By Courtney Westfall
To me, motherhood means having a hummingbird feeder. My mom has always had hummingbird feeders and my grandma always did, too. She loved hummingbirds. After I had my first child, I asked my husband if he would get me a hummingbird feeder for Mother’s Day.
It was a rite of passage. The 19 hours of labor and delivery didn’t seal it. It was the hummingbird feeder that made me feel like a mom.
This is our first spring and summer in our new house, and I had a reminder on my calendar to set out the hummingbird feeder. It’s right outside our kitchen window, and I was delighted when hummingbirds started visiting! We were getting several different ones and started naming them. There was the beautiful ruby throated James, plain, petite Judy and a few other regulars.
Pretty soon, though, I noticed that fat, short-beaked Franklin had decided to stake claim on the feeder and would dive-bomb anyone who tried to come to one of the four fake flowers that held the sugary sweet “nectar” I so lovingly prepared.
I had heard hummingbirds can be territorial, but it still made me mad. It was only when Franklin flew away that the others could come for a drink. He’d perch on top of the feeder, ready to drive away any competition. Didn’t he know that there was more than enough sugar-water to go around? Didn’t he know that I would gladly make more if the feeder was even close to being empty? Silly Franklin. Franklin got under my skin. He should share the wealth. He shouldn’t be so bossy. This wasn’t his feeder, it was MINE. Slow your roll, Franklin.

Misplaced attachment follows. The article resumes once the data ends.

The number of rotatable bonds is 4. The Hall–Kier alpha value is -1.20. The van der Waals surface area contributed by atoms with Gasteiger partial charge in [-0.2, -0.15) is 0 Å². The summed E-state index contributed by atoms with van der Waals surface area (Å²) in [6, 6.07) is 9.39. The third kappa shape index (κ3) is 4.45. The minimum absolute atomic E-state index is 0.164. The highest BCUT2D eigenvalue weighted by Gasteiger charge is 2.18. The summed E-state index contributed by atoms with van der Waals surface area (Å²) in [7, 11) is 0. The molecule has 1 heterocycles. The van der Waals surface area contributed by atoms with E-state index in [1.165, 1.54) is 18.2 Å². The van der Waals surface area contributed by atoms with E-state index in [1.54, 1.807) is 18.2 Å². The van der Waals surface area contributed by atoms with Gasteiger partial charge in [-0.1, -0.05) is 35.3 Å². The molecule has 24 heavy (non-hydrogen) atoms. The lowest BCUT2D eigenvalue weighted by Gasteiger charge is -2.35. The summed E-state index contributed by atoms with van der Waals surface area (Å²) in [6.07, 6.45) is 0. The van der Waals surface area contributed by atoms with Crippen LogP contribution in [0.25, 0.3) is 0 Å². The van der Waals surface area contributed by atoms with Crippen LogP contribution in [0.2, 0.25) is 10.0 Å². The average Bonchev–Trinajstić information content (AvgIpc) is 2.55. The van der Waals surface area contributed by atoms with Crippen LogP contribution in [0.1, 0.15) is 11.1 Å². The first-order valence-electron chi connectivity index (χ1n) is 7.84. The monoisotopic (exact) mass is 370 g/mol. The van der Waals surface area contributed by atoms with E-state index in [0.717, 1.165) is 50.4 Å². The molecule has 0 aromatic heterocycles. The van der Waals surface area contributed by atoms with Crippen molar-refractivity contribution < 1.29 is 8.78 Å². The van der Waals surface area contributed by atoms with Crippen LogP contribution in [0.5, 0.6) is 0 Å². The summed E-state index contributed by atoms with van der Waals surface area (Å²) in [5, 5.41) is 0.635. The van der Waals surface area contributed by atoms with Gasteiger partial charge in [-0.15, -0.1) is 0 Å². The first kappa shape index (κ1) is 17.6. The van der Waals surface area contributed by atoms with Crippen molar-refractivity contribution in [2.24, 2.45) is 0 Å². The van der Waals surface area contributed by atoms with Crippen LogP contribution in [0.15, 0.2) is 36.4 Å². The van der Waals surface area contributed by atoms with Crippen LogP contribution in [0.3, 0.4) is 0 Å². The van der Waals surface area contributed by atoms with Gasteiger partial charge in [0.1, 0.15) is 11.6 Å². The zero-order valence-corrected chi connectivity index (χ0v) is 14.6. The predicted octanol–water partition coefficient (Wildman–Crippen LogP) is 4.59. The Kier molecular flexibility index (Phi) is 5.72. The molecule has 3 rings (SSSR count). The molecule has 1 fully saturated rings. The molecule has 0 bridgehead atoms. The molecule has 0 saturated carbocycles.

Why did Franklin make me so mad? And then it hit me: It made me mad because I am Franklin. When I have leftover condiments at a fast food restaurant, I take them home with me and store them in my fridge. I like to blame it on being frugal, but it goes deeper than that. I’m afraid if I don’t take care of myself and get all I can, a day will come when I don’t have what I need. Isn’t that the American Way?
Saving comes naturally to me. I do it with fast food condiments, with money, with snacks and with deeper, more meaningful parts of my life. I frequently catch myself holding my breath. As if there might not be enough air for my next inhale. I hold onto what I have, in case it runs out.
This is all subconsciously done, of course, but it is a common thread in my life. Worry that applause for someone else might mean there is no room for recognizing the good that I have done. Worry that, despite God showing faithfulness again and again throughout my life, the lifeline might just run out this time.
I ran across a quote by author Ann Voskamp in January and it’s been slowly sinking in for the past several months:
“Worry is belief gone wrong. Because you don’t believe that God will get it right. But peace- peace is belief that exhales. Because you believe that God’s provision is everywhere- like air.”
God’s provision is everywhere—like air. Oh, to breathe the free air! To not chase the other hummingbirds away, but welcome them to the feast, trusting that there will be more than enough for everyone.
I want to live my life as an exhale. Give my time, my energy, my money, my dearest treasures. Freely. With abandon. Knowing it is all a gift from God in the first place.
Courtney Westfall is a children’s pastor and mother of three. She loves baking, conversations over a cup of coffee and playing a made up game, “Napping Puppies,” with her kids.
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